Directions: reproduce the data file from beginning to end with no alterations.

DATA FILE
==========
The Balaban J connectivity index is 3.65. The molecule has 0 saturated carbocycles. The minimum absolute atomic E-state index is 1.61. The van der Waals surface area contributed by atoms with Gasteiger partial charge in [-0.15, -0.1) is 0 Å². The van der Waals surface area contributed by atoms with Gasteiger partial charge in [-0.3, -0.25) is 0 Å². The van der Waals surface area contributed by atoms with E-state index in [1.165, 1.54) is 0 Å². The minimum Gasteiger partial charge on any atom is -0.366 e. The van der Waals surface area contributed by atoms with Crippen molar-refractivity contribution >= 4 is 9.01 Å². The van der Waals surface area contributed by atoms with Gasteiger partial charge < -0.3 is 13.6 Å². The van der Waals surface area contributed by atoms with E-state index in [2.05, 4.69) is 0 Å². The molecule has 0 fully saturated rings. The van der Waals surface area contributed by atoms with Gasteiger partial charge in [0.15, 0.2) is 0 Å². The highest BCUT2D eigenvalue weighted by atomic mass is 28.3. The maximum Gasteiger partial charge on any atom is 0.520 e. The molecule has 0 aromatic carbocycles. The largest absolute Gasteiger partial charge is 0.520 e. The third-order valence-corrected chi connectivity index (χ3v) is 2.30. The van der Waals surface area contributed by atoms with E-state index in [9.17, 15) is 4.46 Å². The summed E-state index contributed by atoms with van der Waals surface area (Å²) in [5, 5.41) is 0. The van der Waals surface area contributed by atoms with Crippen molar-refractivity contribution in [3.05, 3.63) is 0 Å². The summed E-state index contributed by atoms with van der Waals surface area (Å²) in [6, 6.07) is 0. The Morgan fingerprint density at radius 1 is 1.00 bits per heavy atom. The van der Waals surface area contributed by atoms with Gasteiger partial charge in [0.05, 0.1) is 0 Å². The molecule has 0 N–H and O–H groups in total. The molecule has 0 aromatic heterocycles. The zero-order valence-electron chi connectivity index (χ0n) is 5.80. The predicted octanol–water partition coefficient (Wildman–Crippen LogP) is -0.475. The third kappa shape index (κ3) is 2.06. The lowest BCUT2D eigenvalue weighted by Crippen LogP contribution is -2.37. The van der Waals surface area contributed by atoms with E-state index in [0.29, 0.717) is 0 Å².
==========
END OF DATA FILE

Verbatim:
The Balaban J connectivity index is 3.65. The molecule has 0 saturated carbocycles. The minimum absolute atomic E-state index is 1.61. The van der Waals surface area contributed by atoms with Gasteiger partial charge in [-0.15, -0.1) is 0 Å². The van der Waals surface area contributed by atoms with Gasteiger partial charge in [-0.3, -0.25) is 0 Å². The van der Waals surface area contributed by atoms with E-state index in [1.165, 1.54) is 0 Å². The minimum Gasteiger partial charge on any atom is -0.366 e. The van der Waals surface area contributed by atoms with Crippen molar-refractivity contribution >= 4 is 9.01 Å². The van der Waals surface area contributed by atoms with Gasteiger partial charge < -0.3 is 13.6 Å². The van der Waals surface area contributed by atoms with E-state index in [2.05, 4.69) is 0 Å². The molecule has 0 fully saturated rings. The van der Waals surface area contributed by atoms with Gasteiger partial charge in [0.15, 0.2) is 0 Å². The highest BCUT2D eigenvalue weighted by atomic mass is 28.3. The maximum Gasteiger partial charge on any atom is 0.520 e. The molecule has 0 aromatic carbocycles. The largest absolute Gasteiger partial charge is 0.520 e. The third-order valence-corrected chi connectivity index (χ3v) is 2.30. The van der Waals surface area contributed by atoms with E-state index in [9.17, 15) is 4.46 Å². The summed E-state index contributed by atoms with van der Waals surface area (Å²) in [5, 5.41) is 0. The van der Waals surface area contributed by atoms with Crippen molar-refractivity contribution in [3.05, 3.63) is 0 Å². The summed E-state index contributed by atoms with van der Waals surface area (Å²) in [6, 6.07) is 0. The Morgan fingerprint density at radius 1 is 1.00 bits per heavy atom. The van der Waals surface area contributed by atoms with Gasteiger partial charge in [0.05, 0.1) is 0 Å². The molecule has 0 N–H and O–H groups in total. The molecule has 0 aromatic heterocycles. The zero-order valence-electron chi connectivity index (χ0n) is 5.80. The predicted octanol–water partition coefficient (Wildman–Crippen LogP) is -0.475. The third kappa shape index (κ3) is 2.06. The lowest BCUT2D eigenvalue weighted by Crippen LogP contribution is -2.37. The van der Waals surface area contributed by atoms with E-state index in [0.29, 0.717) is 0 Å².